3.4 Substance use disorders

Substance use disorders (both alcohol and drug use disorders) comprise two major health conditions: “harmful substance use” and “dependence”. Harmful substance use is defined as a pattern of continuous, recurrent or sporadic use of a psychoactive substance that has caused clinically significant damage to a person’s physical or mental health. Dependence is defined as a disorder of regulation of psychoactive substance use arising from repeated or continuous use. The characteristic feature of dependence is a strong internal drive to use substances, which manifests itself by: (a) impaired ability to control substance use; (b) increasing priority given to substance use over other activities; and (c) persistence of use despite the occurrence of harm or negative consequences. Physiological features of dependence may also be present, including (1) increased tolerance to the effects of the substance or a need to use increasing amounts of the substance to achieve the same effect; (2) withdrawal symptoms following cessation of or reduction in the use of that substance; or (3) repeated use of the substance or pharmacologically similar substances to prevent or alleviate withdrawal symptoms.

Individuals with alcohol and other substance use disorders have a significantly higher risk for acquiring TB, TB reinfection and worse treatment outcomes (52–54). According to WHO estimations, alcohol is attributable to about 20% of deaths due to TB (55) and according to the World Drug Report (56), about 8% of people who inject drugs (PWID) have TB. Some research reports suggest even higher figures of TB prevalence among PWID, with about 17–52% testing positive on tuberculin skin testing, 60% of community-recruited PWID testing positive with interferongamma-release assays, and up to 68% of PWID with active TB having multidrug resistant TB (57). Worse TB treatment outcomes among people with substance use and substance use disorders are often due to associated HIV infection, or viral hepatitis B and/or C, but there are other factors as well, such as worse access to treatment, stigma and discrimination, delays in seeking care, poor treatment adherence (including to HIV and TB medication), worse treatment engagement and effectiveness, compromised immune response, malnutrition, and drug-drug interactions (52, 54). For potential drug-drug interactions, see WHO Guidelines for the management of physical health conditions in adults with severe mental disorders (38).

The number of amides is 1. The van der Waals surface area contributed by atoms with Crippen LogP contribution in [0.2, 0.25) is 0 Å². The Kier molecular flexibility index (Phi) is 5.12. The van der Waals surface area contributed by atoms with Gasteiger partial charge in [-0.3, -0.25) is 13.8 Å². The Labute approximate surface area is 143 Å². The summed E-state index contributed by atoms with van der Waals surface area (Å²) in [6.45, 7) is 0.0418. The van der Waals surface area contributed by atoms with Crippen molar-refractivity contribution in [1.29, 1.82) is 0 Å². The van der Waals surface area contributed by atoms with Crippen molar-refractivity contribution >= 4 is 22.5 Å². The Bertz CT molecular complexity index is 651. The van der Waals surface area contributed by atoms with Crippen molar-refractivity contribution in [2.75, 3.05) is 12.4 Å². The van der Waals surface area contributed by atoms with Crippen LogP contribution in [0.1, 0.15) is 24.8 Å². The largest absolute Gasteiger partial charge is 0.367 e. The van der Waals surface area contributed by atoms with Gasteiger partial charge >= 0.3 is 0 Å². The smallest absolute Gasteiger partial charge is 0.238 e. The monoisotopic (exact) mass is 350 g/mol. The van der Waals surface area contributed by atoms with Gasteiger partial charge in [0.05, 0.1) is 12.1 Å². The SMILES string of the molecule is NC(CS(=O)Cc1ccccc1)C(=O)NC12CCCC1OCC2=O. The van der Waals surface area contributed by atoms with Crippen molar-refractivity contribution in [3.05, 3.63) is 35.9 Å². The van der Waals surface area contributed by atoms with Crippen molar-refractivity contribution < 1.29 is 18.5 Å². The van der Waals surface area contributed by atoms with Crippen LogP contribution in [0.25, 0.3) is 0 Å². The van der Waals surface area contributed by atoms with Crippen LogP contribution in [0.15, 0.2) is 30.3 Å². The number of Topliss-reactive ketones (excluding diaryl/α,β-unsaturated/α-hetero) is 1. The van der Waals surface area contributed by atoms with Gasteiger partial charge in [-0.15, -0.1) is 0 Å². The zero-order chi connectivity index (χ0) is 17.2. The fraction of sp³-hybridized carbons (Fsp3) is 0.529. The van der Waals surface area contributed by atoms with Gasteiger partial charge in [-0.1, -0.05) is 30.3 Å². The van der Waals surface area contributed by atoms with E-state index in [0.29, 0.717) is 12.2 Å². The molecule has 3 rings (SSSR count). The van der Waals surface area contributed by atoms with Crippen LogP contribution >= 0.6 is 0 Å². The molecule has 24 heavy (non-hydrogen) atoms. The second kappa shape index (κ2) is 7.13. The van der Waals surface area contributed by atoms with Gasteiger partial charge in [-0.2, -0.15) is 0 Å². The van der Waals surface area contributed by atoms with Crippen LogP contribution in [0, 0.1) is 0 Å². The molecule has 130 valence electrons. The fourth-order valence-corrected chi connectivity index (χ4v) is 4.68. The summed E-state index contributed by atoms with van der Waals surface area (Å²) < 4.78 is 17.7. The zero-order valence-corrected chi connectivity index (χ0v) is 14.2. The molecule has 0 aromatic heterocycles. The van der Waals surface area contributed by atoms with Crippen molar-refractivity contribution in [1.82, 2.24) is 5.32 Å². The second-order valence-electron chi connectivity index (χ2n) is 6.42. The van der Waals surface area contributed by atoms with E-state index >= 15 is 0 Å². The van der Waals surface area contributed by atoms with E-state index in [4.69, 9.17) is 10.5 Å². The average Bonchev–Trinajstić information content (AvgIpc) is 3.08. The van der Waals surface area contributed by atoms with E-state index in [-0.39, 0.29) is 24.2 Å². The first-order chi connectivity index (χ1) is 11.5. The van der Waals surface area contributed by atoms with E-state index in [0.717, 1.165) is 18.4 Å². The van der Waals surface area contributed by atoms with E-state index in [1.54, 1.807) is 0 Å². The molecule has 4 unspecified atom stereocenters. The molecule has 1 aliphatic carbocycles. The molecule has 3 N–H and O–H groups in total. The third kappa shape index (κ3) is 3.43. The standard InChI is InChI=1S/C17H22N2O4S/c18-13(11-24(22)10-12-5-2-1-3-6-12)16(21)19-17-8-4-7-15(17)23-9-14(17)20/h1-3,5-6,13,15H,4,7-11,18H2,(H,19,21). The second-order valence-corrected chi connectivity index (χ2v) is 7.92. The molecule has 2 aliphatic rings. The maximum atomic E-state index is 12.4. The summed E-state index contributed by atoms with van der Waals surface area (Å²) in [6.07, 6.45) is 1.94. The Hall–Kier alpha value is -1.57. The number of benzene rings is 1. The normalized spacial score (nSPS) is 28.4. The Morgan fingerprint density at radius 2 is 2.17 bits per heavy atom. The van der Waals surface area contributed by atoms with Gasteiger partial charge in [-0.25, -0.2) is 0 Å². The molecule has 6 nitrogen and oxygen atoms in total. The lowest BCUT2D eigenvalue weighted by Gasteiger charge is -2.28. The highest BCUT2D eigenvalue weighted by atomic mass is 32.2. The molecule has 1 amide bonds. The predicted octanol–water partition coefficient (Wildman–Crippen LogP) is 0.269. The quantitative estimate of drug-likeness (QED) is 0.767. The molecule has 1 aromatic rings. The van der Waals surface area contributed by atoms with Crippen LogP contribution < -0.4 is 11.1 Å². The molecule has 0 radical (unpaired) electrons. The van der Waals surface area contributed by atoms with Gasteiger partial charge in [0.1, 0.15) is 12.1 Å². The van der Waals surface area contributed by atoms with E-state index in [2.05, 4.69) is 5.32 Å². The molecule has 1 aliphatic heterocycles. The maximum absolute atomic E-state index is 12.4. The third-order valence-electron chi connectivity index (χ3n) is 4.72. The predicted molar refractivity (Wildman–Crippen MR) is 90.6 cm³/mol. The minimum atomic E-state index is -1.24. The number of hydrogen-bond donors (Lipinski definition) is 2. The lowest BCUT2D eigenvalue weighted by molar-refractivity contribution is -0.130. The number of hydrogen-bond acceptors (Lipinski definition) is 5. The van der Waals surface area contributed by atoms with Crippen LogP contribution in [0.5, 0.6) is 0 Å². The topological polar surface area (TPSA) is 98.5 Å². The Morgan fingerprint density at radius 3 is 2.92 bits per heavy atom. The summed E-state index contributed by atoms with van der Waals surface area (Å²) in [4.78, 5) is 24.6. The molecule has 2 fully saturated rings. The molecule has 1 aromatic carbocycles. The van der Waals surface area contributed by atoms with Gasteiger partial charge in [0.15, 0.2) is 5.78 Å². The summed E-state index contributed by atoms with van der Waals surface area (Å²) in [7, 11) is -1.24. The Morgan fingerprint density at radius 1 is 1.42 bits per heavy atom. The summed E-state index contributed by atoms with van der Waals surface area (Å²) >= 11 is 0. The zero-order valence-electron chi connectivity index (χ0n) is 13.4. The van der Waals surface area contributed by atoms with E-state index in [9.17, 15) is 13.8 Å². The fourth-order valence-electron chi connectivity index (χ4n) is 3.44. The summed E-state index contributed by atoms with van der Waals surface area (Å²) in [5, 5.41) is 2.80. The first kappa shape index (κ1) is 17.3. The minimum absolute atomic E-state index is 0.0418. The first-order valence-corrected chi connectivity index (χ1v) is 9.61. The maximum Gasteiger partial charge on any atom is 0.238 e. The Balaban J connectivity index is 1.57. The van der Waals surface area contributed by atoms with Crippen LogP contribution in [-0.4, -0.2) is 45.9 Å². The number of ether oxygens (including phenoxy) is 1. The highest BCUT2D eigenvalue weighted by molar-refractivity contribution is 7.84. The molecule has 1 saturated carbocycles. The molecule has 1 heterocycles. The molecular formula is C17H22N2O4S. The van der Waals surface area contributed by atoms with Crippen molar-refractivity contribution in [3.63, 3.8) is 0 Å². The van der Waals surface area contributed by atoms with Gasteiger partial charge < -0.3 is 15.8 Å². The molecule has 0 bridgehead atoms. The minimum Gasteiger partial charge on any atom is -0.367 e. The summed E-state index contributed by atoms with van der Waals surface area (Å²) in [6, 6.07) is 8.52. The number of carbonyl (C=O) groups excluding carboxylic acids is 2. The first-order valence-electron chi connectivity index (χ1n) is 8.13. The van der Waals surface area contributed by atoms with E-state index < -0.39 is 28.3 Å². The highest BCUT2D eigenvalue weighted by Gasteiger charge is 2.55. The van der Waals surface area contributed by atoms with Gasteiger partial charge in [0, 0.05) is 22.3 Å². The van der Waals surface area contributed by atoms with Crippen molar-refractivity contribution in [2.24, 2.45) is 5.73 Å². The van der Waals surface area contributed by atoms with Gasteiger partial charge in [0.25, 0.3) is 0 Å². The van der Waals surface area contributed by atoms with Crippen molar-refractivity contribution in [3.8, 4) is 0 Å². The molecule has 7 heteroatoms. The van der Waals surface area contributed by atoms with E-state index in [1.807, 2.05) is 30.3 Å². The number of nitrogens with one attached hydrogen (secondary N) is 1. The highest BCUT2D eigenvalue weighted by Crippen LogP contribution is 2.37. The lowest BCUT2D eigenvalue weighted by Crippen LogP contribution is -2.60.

Targeting substance use (both alcohol and drugs) and substance use disorders is a key strategy to prevent and treat TB (58). There is evidence that treatment of substance use disorders (especially opioid agonists maintenance treatment) is associated with better initiation of and adherence to antiretroviral therapy (59, 60) improvements in TB treatment completion, and adherence to TB medication (61, 62). However, management of substance use and substance use disorders are rarely integrated into TB and HIV care.

Due to the high comorbidity between substance use disorders and TB, it is essential to ensure access to prevention, treatment and care for both conditions. People-centred care with adequate support should be available to people with comorbid TB and substance use disorders. Health professionals providing treatment of TB should be informed and capacitated to provide basic elements of care for people with substance use disorders, including screening, providing brief intervention, recognizing and managing acute and life-threatening substance use-related conditions, and referring for specialized care when needed. Professionals working in services for mental and substance use disorders should be vigilant about comorbid TB and know how to provide care for people with both conditions.

All health professionals providing TB treatment should be able to assess and manage life-threatening conditions related to substance use, including alcohol withdrawal (complicated and not complicated with delirium and/or seizures), drug overdose and substance intoxication. Health professionals should also be able to perform screening using standardized screening tools and linked brief interventions, such as the Alcohol Use Disorders Identification Test (AUDIT) (63) and the Alcohol, Smoking and Substance Involvement Screening Test (ASSIST) (33). For those who have difficulties in stabilizing substance use disorders while receiving treatment for TB, coordinated referral, follow-up and consultation with specialized services for mental health and substance use disorders is needed. Understanding interventions for the treatment of substance use disorders (such as harm reduction, psychosocial and pharmacological interventions, and recovery management) will help improve coordination between services and increase the effectiveness of people-centred treatment and care for people with TB and substance use disorders.

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